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H.R. 1836: Uncertainty Requires Continued Planning

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H.R. 1836: Uncertainty About 2011 Rules Should Support Demand For Continued Planning


Uncertainty about what will happen 10 years from now with the estate tax means there are plenty of planning opportunities for agents and advisors, industry sources say.

The recently signed tax bill phases out the estate tax over the next 10 years, simultaneously increasing the unified credit amount while decreasing the maximum estate tax rate. Ultimately, repeal occurs in 2010.

However, the final section of the bill includes a “Sunset Provision” which results in a reversion back to the current tax law–a unified credit amount of $1 million and a maximum estate tax rate of 55%. Unless there is legislation to extend the repeal, this reversion will take place Jan. 1, 2011.

“It’s as if there has not been a repeal, as far as estate planning is concerned,” says Peter Weinbaum, vice president of advanced business and estate planning at National Life of Vermont, Montpelier.

Estate tax repeal initially threatened the life insurance industry, with anticipated surrenders and lost estate-planning opportunities. Yet, the uncertainty of the new law now gives planners the opportunity to educate their clients and advise them of their options. “Once it’s understood, I don’t see anything in the tax law that will hurt life insurance sales. Its a communication issue,” says Weinbaum.

During the early years of the phase-in, estate tax relief is relatively insignificant– merely keeping pace with inflation. Mark West, director-advanced markets of the Principal Financial Group, notes that “because of the growth of estate assets, the tax due will not change much over the next few years.”

In the event that the repeal is continued beyond Jan. 1, 2011, the next question is “what will the states do?” says West. “Many states receive revenue based on the federal tax. States are losing revenue,” he adds, citing the possibility of a new state death tax independent of the federal estate tax to offset the loss.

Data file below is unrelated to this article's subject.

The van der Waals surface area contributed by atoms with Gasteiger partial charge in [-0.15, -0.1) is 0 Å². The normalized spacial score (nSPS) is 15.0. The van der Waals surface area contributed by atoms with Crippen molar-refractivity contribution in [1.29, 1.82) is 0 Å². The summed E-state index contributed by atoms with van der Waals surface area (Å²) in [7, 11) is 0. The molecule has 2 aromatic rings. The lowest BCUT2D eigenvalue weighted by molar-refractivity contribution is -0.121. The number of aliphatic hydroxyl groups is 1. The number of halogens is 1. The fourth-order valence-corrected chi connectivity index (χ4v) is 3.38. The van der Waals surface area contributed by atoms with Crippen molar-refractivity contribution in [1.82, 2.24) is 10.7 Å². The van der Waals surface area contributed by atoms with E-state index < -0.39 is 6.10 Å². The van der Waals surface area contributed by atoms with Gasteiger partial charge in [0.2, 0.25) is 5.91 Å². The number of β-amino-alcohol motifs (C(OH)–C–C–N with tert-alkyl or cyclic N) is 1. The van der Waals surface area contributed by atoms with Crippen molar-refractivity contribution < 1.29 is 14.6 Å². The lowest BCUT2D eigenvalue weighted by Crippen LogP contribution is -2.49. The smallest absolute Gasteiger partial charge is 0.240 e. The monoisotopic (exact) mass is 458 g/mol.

“Because of the complexity of the tax law, it’s going to create opportunities for planners to work with clients and show them ways to maximize and achieve their objectives,” says West.

Some industry analysts feel that companies operating in the estate planning market will lose about a third of their estate-tax-oriented business, resulting in a 5-10% drop in revenues due to the new tax law. This, however, would take place over the next few years and the overall impact on companies will be insignificant.

“At estate-tax-oriented companies such as Manulife, Nationwide, John Hancock, and Lincoln, sales of life insurance for this purpose account for anywhere from 15-20% of new production,” writes Eric Berg, an analyst with Lehman Brothers, New York, in a report. “The loss of this much business just isn’t that serious in the big picture.”

Since these losses are expected to occur over time, companies have the opportunity to “find new ways to sell their existing products and to find new products to sell,” notes Berg.

Opportunities also exist for planners from a gifting perspective. Since the gift tax will still be in effect upon estate tax repeal, people will want to maximize and leverage their gifts by using life insurance, adds West.

The new tax law also includes a modified treatment of capital gains. Upon repeal, the step-up in basis for transferred assets will be capped at $1.3 million, with an additional $3 million for spouses. Otherwise, assets will have a carryover basis of the lesser of the adjusted basis or the fair market value of the asset.

Since the capital gains tax is triggered by the sale of the asset, individuals will have some control over when the tax gets paid. However, taxpayers may make charitable gifts to avoid payment of the tax, using life insurance as a wealth replacement device, says West.

The $1.3 million step-up in basis cap may seem generous today, Weinbaum adds, but “those are in 2001 dollars. That doesn’t even come into play until 2010.”

Another planning aspect the new tax law fails to address is the transfer of qualified plan and IRA assets. These items continue to be treated as income in respect of a decedent and do not qualify for any step-up in basis, says Weinbaum.

Some clear planning opportunities lie in the passage of pension reform. Contribution limits for IRAs and 401(k)s are increased, phasing in over the next few years, ultimately to $5,000 and $15,000, respectively. Increasing retirement deferrals creates an “excellent opportunity,” says West.

Further opportunity exists in education savings. The education IRA contribution limits have been increased, allowing taxpayers to put away up to $2,000 per year (beginning in 2002) toward secondary education. There is also an increase to the child tax credit, phasing in over 10 years ultimately to $1,000 per child.

West concludes, “anytime there is change, there is opportunity.” Certainly the passage of the new tax law is no exception.

Reproduced from National Underwriter Edition, June 22, 2001. Copyright 2001 by The National Underwriter Company in the serial publication. All rights reserved.Copyright in this article as an independent work may be held by the author.

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